History of a Page
I grew up in snow country, where my best
friend was, after my cat, a certain oak.
Broad-shouldered as a varsity upperclassman,
he gave rides to many of us at once.
But he didn't look like an oak for a whole year.
In summer he stood symmetrical, supportive, flush
with green life--almost virile, the kind of creature
you might choose for a friend, but would have you for one
whether you wanted him or not, or wouldn't care. He took
all the kicks and stomps we doled out, and didn't mind.
Lolling, we could be quiet, in his arms,
whatever the fracas below.
But he turned into a barren frail thing come winter,
shivering and naked so that even when the paths
were not snow-laden, I'd walk around his woods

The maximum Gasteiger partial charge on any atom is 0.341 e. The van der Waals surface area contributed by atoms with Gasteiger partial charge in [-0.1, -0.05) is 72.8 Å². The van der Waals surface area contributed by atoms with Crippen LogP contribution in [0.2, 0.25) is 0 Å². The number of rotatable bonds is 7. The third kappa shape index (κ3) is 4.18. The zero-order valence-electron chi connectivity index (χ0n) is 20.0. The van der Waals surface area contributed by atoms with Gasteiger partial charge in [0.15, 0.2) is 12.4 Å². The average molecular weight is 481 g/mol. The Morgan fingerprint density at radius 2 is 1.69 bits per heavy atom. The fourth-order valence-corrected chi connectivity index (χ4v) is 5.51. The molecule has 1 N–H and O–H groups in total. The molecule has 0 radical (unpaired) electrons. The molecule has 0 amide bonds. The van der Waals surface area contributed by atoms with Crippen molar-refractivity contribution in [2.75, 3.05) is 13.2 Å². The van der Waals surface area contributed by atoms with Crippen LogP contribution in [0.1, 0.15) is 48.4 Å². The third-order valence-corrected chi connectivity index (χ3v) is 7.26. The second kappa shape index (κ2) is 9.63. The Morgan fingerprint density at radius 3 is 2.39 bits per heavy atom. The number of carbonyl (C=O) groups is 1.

so as not to embarrass him in his senescence.
But I'd come right back to him each spring, dependable
as--spring, and tell him all the news of what
had happened to me over the winter (which was never much,
since it was winter) and ask him, How are you?
Now as I write, I have learned that our woods
have been chopped down by the paper mills.
And as I hold this leaf, white, cool, and open,
I feel that oak gripped gladly in my hands.
James B. Nicola follows poets Frank O'Hara and Stanley Kunitz and humorist Robert Benchley with his first collection of poetry, Manhattan Plaza, as a New York author originally from Worcester, Massachusetts. His second collection, Stage to Page: Poems from the Theater, will be out in 2016. James has been widely published in periodicals including Kind of a Hurricane Press (several times), Rattle, and The Southwest and Atlanta Reviews, and has won several poetry awards.
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